Is being positive all the time a realistic way to be?  It is certainly a helpful way to be, but how realistic is it to be positive all the time.  The reality is we feel both positive and negative at times, and respond accordingly.  Over the last 12 months I have observed and become more aware of the saturation of ‘positivity’ posts on Facebook and wonder whether the expectation is greater to always be positive. A negative connotation with anything then is shunned and must be overridden with positivity immediately.  I can also understand the power of negativity and that it can stop us in our tracks, but I’m not convinced that ignoring it by saturated positivity is the answer.

As mentioned, having a positive outlook is a helpful and pleasant way to be and feel, but we can’t ignore the negativity when it’s there, we can acknowledge it as unhelpful or unpleasant, but acknowledge it all the same.  One of the many things I have learned by studying Mindfulness is ‘it is what it is’. Merely observing and noticing what is happening in our feelings, thoughts and mindset – not attaching to them so it can be what it is.  We tend to push away and resist the negative and want to savour and keep the positive.  Change is inevitable, every moment is different, there is always change, nothing says the same – so to be positive all the time, isn’t realistic.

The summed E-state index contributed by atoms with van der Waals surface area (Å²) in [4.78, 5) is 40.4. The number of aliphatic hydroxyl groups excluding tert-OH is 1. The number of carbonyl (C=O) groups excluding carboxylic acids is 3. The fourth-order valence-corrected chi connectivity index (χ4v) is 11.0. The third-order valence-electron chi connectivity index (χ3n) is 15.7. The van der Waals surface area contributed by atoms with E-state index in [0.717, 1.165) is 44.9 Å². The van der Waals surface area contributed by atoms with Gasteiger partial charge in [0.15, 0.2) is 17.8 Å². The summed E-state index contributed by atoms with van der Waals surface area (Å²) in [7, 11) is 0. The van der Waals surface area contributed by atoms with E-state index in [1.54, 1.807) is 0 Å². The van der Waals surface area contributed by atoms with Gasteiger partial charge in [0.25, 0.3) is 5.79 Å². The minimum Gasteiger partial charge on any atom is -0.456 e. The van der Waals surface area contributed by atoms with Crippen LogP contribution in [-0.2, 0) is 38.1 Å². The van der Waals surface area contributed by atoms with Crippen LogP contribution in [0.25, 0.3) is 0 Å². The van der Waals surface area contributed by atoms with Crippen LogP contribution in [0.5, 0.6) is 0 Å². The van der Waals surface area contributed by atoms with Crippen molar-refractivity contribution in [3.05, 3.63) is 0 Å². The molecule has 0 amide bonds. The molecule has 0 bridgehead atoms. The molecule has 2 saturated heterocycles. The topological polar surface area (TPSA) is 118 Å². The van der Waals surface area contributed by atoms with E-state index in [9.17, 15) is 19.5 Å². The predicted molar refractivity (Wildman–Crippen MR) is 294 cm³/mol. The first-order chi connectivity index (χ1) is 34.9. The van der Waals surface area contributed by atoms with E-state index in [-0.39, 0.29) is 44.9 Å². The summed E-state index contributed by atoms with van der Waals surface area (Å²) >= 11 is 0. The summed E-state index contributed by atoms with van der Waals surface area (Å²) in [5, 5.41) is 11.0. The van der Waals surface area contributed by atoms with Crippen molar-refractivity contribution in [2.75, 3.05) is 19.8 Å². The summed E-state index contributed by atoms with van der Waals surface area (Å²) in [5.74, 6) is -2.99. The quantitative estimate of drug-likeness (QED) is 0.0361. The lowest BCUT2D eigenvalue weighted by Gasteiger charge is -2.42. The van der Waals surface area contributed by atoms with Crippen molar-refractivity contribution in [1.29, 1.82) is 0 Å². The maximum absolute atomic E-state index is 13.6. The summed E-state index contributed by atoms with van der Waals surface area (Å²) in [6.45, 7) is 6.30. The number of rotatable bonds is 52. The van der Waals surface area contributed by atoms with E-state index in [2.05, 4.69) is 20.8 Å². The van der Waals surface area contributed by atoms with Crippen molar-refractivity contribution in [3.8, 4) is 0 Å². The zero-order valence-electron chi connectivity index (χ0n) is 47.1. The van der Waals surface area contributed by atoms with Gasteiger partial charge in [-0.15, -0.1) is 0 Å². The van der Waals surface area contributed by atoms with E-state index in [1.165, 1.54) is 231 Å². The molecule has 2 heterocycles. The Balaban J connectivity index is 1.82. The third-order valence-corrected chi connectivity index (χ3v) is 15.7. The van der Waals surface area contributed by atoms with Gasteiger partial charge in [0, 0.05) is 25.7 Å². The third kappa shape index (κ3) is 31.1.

When reading the third paragraph –  ‘there is so much focus these days on being positive’, I smiled to myself in agreement and now wonder how many others read that and thought the same.  It highlighted the wonderment of mindfulness for me and how beneficial it is to practice and be in the moment and that positivity plays a role not the only role.


Yours in good health and positivity with a little sprinkle of reality


Counsellor and facilitator